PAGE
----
February 19, 2014
Last weekend I had to answer a question: < I have read all your posts but I am little unclear about the following where you said: " it does show the value of accumulating shares of a rising stock and letting the market pay for it. " >.
My answer might be of interest to some. I thought the easiest way to answer this question was to illustrate the point with a few charts.
The first graph shows a total financing case (one of many feasible scenarios). From an initial investment, one waits for a sufficient price increase to acquire additional shares; after each $50 rise 1,000 shares are bought at the then prevailing price.
The formula used was presented in my paper: Jensen Modified Sharpe, starting on page 28 (see fig. 8 for cash requirements). One could choose other price increments, and use the same formula to determine at what price no additional capital will be needed to sustain the strategy, as well as, how much capital will be required to do the job.
The chart below is an example based on Berkshire Hathaway. It was chosen because it is one of the few stocks that had the age factor and had not split or issued dividends since inception making all the calculations simple from start to finish. Nonetheless, the same principles would apply to any long-term portfolio outlook. Berkshire is not the only stock to have survived a long time or outperform the market; it is also highly correlated to general market conditions as it follows the same path as a market index.
You intend to stay in the market for 30+ years, you might as well look for stocks that can last that long! You think a stock won't survive, don't wait till it goes under, get out on any kind of doubt, there are plenty more out there that can prosper.
(click to enlarge)
As the graph above shows, in the beginning, you won't see much of a difference with a Buy & Hold scenario, but as prices rise with time, the difference will be phenomenal as illustrated in the following chart which shows the strategy's output up to September 2011 (it is higher today, price has gone up $50,000 per share since then (about 40%) resulting in an additional 290B in portfolio value):
Berkshire Long-Term Scenario
(click to enlarge)
All shares purchased after the initial positions were paid for using the accumulating profits. In the Berkshire case, no additional capital was required (the purpose was to show a simple long-term scenario). It's not the only scenario one could use; the equation controls what one does over time and thereby presets all future trades. It becomes more what are the parameters you might prefer to use corresponding to your own acceptable trading methods. The point is that you let the market (using generated profits) pay for additional stock purchases over the long-term horizon. You require the stock price to go up sufficiently to generate enough profits to cover the next purchase.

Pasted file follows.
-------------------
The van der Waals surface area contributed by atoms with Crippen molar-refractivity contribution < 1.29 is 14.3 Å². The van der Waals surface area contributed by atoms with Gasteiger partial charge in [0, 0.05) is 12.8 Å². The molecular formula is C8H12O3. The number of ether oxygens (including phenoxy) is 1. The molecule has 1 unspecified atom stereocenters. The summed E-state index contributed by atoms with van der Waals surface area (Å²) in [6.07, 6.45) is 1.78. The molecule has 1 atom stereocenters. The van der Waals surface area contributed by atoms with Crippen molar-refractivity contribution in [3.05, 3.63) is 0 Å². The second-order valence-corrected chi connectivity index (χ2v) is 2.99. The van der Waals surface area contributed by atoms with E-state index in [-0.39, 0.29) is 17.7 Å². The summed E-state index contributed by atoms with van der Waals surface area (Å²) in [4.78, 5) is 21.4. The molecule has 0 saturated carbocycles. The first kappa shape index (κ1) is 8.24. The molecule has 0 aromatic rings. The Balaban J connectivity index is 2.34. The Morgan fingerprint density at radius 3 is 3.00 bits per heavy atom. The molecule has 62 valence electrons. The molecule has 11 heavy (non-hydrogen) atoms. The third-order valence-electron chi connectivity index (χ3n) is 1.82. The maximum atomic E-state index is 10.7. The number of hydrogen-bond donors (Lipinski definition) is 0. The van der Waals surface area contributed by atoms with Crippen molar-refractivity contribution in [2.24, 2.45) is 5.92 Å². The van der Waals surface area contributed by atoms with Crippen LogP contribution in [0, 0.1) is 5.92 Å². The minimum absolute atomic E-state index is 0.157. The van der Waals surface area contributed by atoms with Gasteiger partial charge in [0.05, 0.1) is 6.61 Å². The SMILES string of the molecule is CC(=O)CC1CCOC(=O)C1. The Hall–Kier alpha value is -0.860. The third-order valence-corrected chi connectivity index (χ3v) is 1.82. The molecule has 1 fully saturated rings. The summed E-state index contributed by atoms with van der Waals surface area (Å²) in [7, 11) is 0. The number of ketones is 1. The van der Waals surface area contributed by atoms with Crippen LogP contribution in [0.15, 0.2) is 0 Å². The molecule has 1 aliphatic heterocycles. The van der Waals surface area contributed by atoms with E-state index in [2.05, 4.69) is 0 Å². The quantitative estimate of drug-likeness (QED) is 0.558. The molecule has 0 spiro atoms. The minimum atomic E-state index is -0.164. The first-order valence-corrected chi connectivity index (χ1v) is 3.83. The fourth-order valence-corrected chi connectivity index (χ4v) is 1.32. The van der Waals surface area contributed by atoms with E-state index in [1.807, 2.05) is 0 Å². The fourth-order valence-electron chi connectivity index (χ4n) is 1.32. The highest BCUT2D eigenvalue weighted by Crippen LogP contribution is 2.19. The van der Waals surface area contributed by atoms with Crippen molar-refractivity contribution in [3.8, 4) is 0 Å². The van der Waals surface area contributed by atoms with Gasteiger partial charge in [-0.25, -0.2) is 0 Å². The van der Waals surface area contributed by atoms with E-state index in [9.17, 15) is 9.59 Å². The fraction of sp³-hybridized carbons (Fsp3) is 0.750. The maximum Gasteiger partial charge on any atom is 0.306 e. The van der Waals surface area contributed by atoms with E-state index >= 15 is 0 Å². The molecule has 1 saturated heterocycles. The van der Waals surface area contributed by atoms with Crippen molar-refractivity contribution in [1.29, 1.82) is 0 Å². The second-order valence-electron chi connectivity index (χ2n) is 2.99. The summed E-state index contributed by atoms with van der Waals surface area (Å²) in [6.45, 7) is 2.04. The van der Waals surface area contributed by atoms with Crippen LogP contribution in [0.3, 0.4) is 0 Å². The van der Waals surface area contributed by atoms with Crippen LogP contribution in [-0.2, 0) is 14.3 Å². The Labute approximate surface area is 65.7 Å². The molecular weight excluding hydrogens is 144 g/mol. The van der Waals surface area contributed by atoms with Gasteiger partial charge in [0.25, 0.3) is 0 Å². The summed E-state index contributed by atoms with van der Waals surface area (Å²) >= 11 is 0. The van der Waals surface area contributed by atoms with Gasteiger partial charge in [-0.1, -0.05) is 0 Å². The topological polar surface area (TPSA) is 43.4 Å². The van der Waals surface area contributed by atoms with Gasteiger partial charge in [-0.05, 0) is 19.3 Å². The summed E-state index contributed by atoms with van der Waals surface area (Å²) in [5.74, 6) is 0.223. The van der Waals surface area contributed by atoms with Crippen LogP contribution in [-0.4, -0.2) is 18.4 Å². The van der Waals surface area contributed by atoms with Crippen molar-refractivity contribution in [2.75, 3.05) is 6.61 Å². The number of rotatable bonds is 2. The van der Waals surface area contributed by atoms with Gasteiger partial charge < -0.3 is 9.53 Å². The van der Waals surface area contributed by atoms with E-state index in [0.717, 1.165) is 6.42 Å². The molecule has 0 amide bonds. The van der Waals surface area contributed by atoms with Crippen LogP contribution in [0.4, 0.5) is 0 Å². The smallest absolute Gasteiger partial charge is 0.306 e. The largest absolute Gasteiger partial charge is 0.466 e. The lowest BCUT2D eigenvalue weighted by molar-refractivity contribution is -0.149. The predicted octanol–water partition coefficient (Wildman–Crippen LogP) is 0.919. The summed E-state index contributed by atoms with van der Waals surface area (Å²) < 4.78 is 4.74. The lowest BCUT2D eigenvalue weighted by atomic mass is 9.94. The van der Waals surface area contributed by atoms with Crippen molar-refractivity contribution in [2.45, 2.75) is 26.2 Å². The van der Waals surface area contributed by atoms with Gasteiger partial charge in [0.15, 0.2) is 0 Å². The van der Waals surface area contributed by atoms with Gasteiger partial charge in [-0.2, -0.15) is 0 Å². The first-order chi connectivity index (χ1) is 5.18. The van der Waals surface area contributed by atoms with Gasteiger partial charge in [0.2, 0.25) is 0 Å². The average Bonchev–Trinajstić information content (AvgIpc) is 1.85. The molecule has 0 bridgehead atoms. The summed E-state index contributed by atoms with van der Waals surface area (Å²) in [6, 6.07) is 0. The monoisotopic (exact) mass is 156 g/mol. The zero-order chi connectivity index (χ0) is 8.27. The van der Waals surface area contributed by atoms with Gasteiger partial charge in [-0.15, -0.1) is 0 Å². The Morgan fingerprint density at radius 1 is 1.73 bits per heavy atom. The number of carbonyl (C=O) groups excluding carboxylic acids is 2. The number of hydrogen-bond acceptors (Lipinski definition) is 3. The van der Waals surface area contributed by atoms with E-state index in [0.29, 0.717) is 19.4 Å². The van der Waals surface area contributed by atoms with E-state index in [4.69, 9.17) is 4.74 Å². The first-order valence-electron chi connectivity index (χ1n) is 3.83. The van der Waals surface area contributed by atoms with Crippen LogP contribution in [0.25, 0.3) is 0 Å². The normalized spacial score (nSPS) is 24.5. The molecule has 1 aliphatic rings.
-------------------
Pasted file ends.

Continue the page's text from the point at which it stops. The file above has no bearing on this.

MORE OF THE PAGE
Each time you purchased additional shares; it was because "all" your previous positions were already profitable. Each position contributing its part to the total. Your whole accumulating stock inventory is profiting as each additional price level is reached. At any time you could quit, and be ahead of the game. The chart shows: the later the better.
The above chart makes the point that this long-term endeavor is worthwhile. And yet, there are few trading rules, none related to what the market does, but to what you do base on the positive price action. The price did not go up, you did not purchase additional shares. Note that if the selected stock did not go up long term, it was not that great a trading stock either. It does suggest that one should look at the market from a long-term perspective. One could elect to trade on his/her own long-term objectives as an alternative or complement to simply trading short term. I think as you develop your own strategy, you will start to notice that the same long-term criteria Mr. Buffett uses in his stock selection process will also apply to you.
The above scenario has been improved by adding a trading component to the mix and using smaller price differentials. You should note from the above graph that as prices rise, a greater and greater portion of the portfolio is cash equivalent and remains unused. You could retrieve some of the available cash for your own use as you go along or use it to trade over the accumulative process. There is much to learn from the above two graphs. There are many trading scenarios and variations on the theme that can be designed to suit one's needs.
I think this kind of trading strategy could change the way we look at things. It provides a long-term plan, knowing from the start that you are going to win, and most probably win big. I see it as about the same bet as Mr. Buffett made: a bet on America.
The improved approach has also been illustrated in detail in the following presentation.
There are many ways to trade, however when you look at the long-term picture, you find that few short-term strategies survive. Adding a long-term perspective to your trading plan could help you reach the finish line with a much higher portfolio value than you think.
Created... February 19, 2014, © Guy R. Fleury. All rights reserved.